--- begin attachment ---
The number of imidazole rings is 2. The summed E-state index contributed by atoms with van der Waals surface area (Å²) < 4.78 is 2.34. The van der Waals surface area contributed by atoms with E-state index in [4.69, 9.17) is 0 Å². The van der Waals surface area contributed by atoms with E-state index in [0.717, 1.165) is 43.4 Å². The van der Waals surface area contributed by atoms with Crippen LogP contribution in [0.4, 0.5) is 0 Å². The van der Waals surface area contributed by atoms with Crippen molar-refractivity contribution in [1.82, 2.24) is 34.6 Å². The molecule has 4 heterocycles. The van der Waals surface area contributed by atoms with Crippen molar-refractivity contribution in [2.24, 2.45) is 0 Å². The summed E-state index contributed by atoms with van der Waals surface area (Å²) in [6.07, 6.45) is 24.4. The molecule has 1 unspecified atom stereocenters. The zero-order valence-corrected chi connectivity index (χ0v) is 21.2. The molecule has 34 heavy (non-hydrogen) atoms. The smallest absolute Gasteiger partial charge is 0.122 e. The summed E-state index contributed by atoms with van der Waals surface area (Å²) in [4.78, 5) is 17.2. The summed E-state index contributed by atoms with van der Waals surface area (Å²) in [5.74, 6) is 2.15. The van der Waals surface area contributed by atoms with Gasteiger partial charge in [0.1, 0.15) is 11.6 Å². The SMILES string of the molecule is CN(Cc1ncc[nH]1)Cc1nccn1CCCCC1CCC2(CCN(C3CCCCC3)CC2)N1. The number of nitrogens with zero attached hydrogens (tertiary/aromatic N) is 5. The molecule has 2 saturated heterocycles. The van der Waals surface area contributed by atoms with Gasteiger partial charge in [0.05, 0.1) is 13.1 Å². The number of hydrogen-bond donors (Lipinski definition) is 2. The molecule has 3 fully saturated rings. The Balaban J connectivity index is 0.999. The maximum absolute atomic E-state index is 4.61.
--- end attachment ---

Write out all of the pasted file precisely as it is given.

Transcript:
The number of imidazole rings is 2. The summed E-state index contributed by atoms with van der Waals surface area (Å²) < 4.78 is 2.34. The van der Waals surface area contributed by atoms with E-state index in [4.69, 9.17) is 0 Å². The van der Waals surface area contributed by atoms with E-state index in [0.717, 1.165) is 43.4 Å². The van der Waals surface area contributed by atoms with Crippen LogP contribution in [0.4, 0.5) is 0 Å². The van der Waals surface area contributed by atoms with Crippen molar-refractivity contribution in [1.82, 2.24) is 34.6 Å². The molecule has 4 heterocycles. The van der Waals surface area contributed by atoms with Crippen molar-refractivity contribution in [2.24, 2.45) is 0 Å². The summed E-state index contributed by atoms with van der Waals surface area (Å²) in [6.07, 6.45) is 24.4. The molecule has 1 unspecified atom stereocenters. The zero-order valence-corrected chi connectivity index (χ0v) is 21.2. The molecule has 34 heavy (non-hydrogen) atoms. The smallest absolute Gasteiger partial charge is 0.122 e. The summed E-state index contributed by atoms with van der Waals surface area (Å²) in [4.78, 5) is 17.2. The summed E-state index contributed by atoms with van der Waals surface area (Å²) in [5.74, 6) is 2.15. The van der Waals surface area contributed by atoms with Gasteiger partial charge in [0.1, 0.15) is 11.6 Å². The SMILES string of the molecule is CN(Cc1ncc[nH]1)Cc1nccn1CCCCC1CCC2(CCN(C3CCCCC3)CC2)N1. The number of nitrogens with zero attached hydrogens (tertiary/aromatic N) is 5. The molecule has 2 saturated heterocycles. The van der Waals surface area contributed by atoms with Gasteiger partial charge in [0.05, 0.1) is 13.1 Å². The number of hydrogen-bond donors (Lipinski definition) is 2. The molecule has 3 fully saturated rings. The Balaban J connectivity index is 0.999. The maximum absolute atomic E-state index is 4.61.